How to Set Goals that Bring Out the Best in Yourself
Joseph Campbell, a university professor and author, loved stories. He dug deeply into their meanings and found universal truths that shaped his life’s work in the field of comparative mythology.
One of the guiding lessons Campbell gave his students and readers was to “follow your bliss.” He defined “your bliss” as a subject, profession or activity that sparks your enthusiasm.
Campbell’s “bliss” was to uncover shared patterns in the myths and religions of the world. It started for him as a boy, during a visit to the American Museum of Natural History in New York City. The exhibits ignited a passion that drove him throughout his life.
Following his bliss helped Campbell set his long-term goal – a life spent learning, teaching and writing about mythology. Once he identified the source of his enthusiasm, he used that knowledge to establish short-term goals that would guide him along his chosen path.
The same principle applies to students and professionals.
No one is too young to begin to figure out what subjects and activities spark enthusiasm. No one ever reaches a stage in life when the adventure of self-discovery is complete.
Here are a few tips to help you set goals that allow you to bring out the best in yourself.
For Students: Creating Your Goal Map
In middle school and high school, students are beginning to explore their interests and discover their talents. As they do so, they are expected to meet a lot of different goals. Academic goals, healthy eating goals, social goals, exercise goals, community goals – it’s a lot to track!
For the most part, these goals are set for you by someone else. Their purpose is to help you understand society and your role in it. They also expose you to new experiences that can inspire you to set personal goals that are born from your own enthusiasm.
Setting goals is an aspirational exercise, a way to bring meaning and purpose to act of chasing dreams. There is no set path to follow, but that’s exciting: You get to make your own goal map.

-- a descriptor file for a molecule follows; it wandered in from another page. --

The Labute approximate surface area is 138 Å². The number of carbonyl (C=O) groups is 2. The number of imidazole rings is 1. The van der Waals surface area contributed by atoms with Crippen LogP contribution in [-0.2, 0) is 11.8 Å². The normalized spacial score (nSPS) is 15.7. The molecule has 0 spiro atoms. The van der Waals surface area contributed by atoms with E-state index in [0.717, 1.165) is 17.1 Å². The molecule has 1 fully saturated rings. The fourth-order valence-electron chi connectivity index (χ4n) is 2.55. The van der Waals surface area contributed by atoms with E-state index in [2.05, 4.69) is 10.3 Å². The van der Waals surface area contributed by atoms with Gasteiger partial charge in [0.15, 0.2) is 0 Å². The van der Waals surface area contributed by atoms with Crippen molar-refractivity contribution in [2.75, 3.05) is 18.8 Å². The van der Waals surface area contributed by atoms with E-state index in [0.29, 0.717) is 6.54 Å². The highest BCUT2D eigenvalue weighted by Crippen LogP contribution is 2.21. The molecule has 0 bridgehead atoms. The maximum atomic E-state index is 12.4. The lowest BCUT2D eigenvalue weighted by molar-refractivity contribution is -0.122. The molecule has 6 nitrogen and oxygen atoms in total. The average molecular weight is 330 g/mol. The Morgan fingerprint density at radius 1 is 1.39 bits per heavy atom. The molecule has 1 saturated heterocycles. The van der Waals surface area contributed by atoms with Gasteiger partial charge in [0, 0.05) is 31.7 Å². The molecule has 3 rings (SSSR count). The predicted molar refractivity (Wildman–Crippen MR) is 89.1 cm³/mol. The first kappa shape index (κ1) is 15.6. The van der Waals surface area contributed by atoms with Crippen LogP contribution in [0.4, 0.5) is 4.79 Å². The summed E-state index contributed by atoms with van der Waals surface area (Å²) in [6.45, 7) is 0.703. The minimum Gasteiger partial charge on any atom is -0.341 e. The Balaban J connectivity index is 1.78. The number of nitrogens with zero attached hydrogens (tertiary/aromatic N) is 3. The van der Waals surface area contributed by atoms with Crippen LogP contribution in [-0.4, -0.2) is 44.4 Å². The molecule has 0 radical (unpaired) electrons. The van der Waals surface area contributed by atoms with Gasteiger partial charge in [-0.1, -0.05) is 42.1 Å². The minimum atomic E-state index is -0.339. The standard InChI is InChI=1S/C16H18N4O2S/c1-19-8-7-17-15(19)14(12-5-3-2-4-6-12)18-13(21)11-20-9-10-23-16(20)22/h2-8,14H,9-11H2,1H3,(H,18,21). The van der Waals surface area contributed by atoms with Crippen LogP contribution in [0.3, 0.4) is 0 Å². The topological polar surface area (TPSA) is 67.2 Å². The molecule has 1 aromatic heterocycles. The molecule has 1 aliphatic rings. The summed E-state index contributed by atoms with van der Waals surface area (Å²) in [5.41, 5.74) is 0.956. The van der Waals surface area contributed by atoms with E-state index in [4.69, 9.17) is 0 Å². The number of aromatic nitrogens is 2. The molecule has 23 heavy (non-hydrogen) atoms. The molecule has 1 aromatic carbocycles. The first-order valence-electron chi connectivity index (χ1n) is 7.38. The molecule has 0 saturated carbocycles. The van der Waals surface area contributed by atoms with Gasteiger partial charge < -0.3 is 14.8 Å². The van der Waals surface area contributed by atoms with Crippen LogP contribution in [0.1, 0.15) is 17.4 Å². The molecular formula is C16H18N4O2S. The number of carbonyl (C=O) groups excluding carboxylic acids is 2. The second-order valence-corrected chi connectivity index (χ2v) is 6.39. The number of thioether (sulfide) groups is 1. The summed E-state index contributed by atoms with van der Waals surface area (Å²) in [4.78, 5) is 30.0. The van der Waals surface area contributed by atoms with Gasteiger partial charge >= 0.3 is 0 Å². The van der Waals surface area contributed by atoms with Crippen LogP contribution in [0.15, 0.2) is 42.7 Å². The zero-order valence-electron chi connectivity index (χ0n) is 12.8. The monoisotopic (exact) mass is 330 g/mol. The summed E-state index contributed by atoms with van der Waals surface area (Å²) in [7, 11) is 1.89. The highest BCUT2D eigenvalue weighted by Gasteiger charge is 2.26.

How will you begin? Here is a goal-setting game plan to help you get started:
- Brainstorm – Think about what you want to accomplish. Tie in your interests and talents. What excites you? What are you good at? Write down all your ideas as they occur to you. Nothing is off limits. Let your imagination soar.
- Categorize your list – Separate the ideas on your list by category: school, home, work, hobbies, social, or other categories that are important to you. The categories can be as broad or as narrow as you want. Remember, these are your ideas. Own them.
- Prioritize your list – Now it’s time to transform your ideas into goals. You’re going to make a new, more-specific list. Does one idea interest you more than the others? Is it something you know you’re good at? Is it something you’d like to learn more about? Write it at the top of your new list. This is your Big Goal (you can have many more than one Big Goal). Now, fill in the space underneath with the rest of your goals.
- Organize your list – Determine out how soon each goal can or should be accomplished. Assign each goal a place on a timeline: short-term, medium-term, long-term. Group your goals by category and organize them by their locations on your timeline. Refer to this list often to keep track of your progress. Revise the list as often as you like.
Writing down your goals makes them real. Organizing them by category and timeline helps you understand how your goals are related. Understanding how they are related, how one achievement unlocks multiple new goals, allows you to create your goal map.
With your own personal goal map in hand, you’re ready to tackle the road ahead. You’re ready to follow your bliss.
Personal Goals & Volunteering
Just as students can use goal setting as a path to self-discovery, established professionals can use the self-knowledge they have accrued over the years to set goals that foster personal growth.
According to the professional development publication, Mindtools, setting goals is an excellent way to measure your competence, to organize your time, and to help focus the knowledge you’ve gained during your lifetime.
If one of your goals is to help kids find their way in the world, volunteering with Think Big for Kids might be right for you. Middle schoolers and high schoolers at Boys & Girls Clubs are eager to learn and welcome the guidance of an experienced hand.
The mission of Think Big for Kids is built on three pillars: career exploration, mentoring and job readiness/placement. The organization provides volunteer opportunities such as:
- Workshop presentations – Help middle school kids develop skills with a focus on teamwork, collaboration, problem solving and financial literacy. Help high schoolers develop job-readiness skills.
- Mentoring – Help students identify skillsets, understand career options, select courses, stay on track and develop a career plan.
- Career showcases – Companies hold a one-hour, hands-on activity for 6th-8th graders to gain a better idea of the work the company does.
If you’re ready to include Think Big for Kids in your plans for 2021, we’d love to talk! Contact us to learn more about our mission and to explore volunteer opportunities.